Both Facebook and YouTube offer broadcasting capabilities that allow live broadcasting of a video stream to wide audience of spectators. In this article we will tell how to capture a video stream from the web page using the WebRTC technology and send this video stream to Facebook and YouTube simultaneously, that is run live broadcasting in both services at once.

Before we begin broadcasting, let’s find out what RTMP endpoints Facebook and YouTube offer for streaming. Then, we need to send video streams to these RTMP addresses.

Facebook

Facebook is a good place to start. First of all, look for the Live video button. The button could look like this

Live video facebook

Or this:

Facebook live video

Then click the Go Live button again.

Button Go live

Click the Click here link to broadcast from external devices, not from Facebook.

Then click Create stream

Facebook Create stream

As a result, Facebook provides the data of the RTMP stream:

Data of the RTMP stream

On the screenshot you can see that the address of the server is: rtmp://rtmp-api.facebook.com:80/rtmp/

And the name of the RTMP stream is the unique string:
1489000000111961?ds=1&s_l=1&a=ATj9giGjaTTfgpNHBP

These two parameters are what we need for our broadcast. But let’s wait for a while and find out the RTMP data for YouTube as well.

 

YouTube

To start streaming on YouTube, open https://youtube.com/live and click Upload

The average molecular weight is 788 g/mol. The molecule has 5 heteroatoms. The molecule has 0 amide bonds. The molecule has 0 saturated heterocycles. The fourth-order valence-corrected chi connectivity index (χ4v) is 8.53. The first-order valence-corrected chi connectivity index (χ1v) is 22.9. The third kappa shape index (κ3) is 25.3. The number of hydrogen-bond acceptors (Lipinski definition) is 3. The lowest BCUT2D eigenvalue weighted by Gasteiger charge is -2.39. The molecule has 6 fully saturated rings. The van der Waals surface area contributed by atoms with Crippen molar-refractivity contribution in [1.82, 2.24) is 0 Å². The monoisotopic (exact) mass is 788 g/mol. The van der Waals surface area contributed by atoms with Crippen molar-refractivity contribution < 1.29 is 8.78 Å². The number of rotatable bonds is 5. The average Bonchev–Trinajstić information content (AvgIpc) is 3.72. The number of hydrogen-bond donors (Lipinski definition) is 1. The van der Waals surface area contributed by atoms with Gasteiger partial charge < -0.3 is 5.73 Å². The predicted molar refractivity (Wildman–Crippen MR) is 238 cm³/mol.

Streaming on YouTube

Then select Live Streaming and click Get Started.

Live Streaming

You should see streaming panel, the player and RTMP settings:

Player and RTMP settings

From the settings we can find out that the RTMP address of the server is rtmp://a.rtmp.youtube.com/live2, and the name of the stream is hidden and is revealed when you click the Reveal button.
The name of the RTMP stream for YouTube look like this: 8r0t-z4d-9xyj-2bcd

Finally, we know where we should send our RTMP streams to:

  Facebook YouTube
RTMP-address rtmp://rtmp-api.facebook.com:80/rtmp/ rtmp://a.rtmp.youtube.com/live2
Stream name 1489000000111961?ds=1&s_l=1&a=ATj9giGjaTTfgpNHBP 8r0t-z4d-9xyj-2bcd

 

Web Call Server

The server is responsible for receiving a video stream from the web camera via WebRTC and delivering it to Facebook and YouTube via RTMP.

Facebook and YouTube via RTMP

Step one

At first, we send a video stream from the web camera to the server from the Google Chrome browser.

For that purpose you can download an example HTML page and the streaming script from here and deploy on your web server these three files from that archive:

  • streamer.html
  • streamer.js
  • flashphoner.js

 

flashphoner.js – is API. The latest version can be downloaded as a part of the Web SDK.

The code of the standard demo example of streaming is available here. Let’s suppose we opened a demo. Then, connect to the server and send to the WebRTC server the stream named 5dfd. This works as follows:

Video stream from the web camera via WebRTC

The video is captured from the browser’s camera (virtual in this specific case), and goes to the WCS5 server via WebRTC encoded to VP8+Opus or H.264+Opus depending on the device and the browser version.

Then, we should redirect this stream to Facebook.

Step two